Friday, May 19, 2017

Against Normative Realism

Justin Schieber is a moral realist who argues that "happiness" is "good in itself" and pain and suffering are "bad in themselves." That is, he claims that there is intrinsic goodness and badness.
He claims that suffering is a dis-value in itself.
He merely assumes this as an axiomatic truth.
He calls this "normative truth". In fact he calls his thesis "Normative Realism".

Why is pain and suffering intrinsically bad? Why is happiness good? His answer is that you cannot ask why because it is "philosophical bed rock". He likens it to questioning the laws of logic. However, unlike "the laws of logic" it is still possible for me to argue cogently without assuming "intrinsic value".
So, comparing his so called "normative truths" to "the laws of logic" falls apart. He has offered no cogent reason to assume his so called normative facts. Here, I can do that to, moral nihilism is axiomatic. Now what?
Also, to say that "X is a value" is to express a positive non cognitive attitude, or that it is a means to obtaining something you have a positive attitude about.
Value isn't mind-independent, it is what minds do.
Another way of putting it is, there are no values only valuers.

His assertion concerning a value or good or bad in itself is ofcourse, nothing more than peticio Príncipe (begging the question).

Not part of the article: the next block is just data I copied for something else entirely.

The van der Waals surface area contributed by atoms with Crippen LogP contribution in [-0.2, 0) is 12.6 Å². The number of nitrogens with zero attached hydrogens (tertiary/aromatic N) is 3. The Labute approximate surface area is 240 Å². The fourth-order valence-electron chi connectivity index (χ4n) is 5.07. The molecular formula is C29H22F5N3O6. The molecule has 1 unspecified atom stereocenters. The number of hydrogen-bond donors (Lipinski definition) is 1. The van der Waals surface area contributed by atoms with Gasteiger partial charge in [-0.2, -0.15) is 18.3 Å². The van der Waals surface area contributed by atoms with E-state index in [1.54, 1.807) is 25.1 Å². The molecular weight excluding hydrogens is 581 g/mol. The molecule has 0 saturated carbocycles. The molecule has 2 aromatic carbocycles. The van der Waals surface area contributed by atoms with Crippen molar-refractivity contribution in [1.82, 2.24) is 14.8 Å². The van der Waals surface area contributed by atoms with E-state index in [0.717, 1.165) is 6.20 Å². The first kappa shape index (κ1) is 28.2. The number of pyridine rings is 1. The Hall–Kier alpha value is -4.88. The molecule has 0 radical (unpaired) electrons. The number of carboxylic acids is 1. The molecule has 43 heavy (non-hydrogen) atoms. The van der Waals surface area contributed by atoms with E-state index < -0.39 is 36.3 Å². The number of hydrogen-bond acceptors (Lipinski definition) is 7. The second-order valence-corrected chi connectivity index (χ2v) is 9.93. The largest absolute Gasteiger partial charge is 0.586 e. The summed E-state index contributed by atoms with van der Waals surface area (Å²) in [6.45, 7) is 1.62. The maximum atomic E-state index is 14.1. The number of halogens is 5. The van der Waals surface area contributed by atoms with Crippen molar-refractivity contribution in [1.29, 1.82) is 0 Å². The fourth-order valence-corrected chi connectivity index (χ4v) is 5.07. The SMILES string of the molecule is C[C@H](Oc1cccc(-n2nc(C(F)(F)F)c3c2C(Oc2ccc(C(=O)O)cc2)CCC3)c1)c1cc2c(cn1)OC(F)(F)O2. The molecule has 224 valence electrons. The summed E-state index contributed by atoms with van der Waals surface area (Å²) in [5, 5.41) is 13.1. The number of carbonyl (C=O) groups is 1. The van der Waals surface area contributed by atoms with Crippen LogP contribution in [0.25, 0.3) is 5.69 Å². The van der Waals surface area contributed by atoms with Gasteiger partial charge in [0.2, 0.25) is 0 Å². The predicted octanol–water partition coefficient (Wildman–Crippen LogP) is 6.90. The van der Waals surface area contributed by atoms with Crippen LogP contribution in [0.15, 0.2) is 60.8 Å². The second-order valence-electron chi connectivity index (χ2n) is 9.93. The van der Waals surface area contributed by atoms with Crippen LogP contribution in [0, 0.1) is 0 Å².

Such claims to intrinsic value is like arguing "God is good because God is good".
2 can play this game: So then, my response is that moral realism is false because moral realism is false.

He claims that some facts are sufficient reasons to motivate action.
He's wrong. If one is in a burning building and one correctly believes that they will die if they don't leave. This true belief would be insufficient to motivate action.
There must be a desire not to die or burn to death in order for a motivating to-be-done-ness to propel action.
(See Hume's Theory of motivation)
He claims that moral nihilism is false because there is no intrinsic value according to moral nihilism and thus no reason to value anything on moral nihilism.
This claim displays a profound misunderstanding of moral nihilism. Example, the reason we value life is because we evolved to. Is life an intrinsic (inherent value)? No, but on moral nihilism to say that 'X is a value' is to express a subjective desire for X.

I offered to debate him, but he declined my offer.

Your move Justin...

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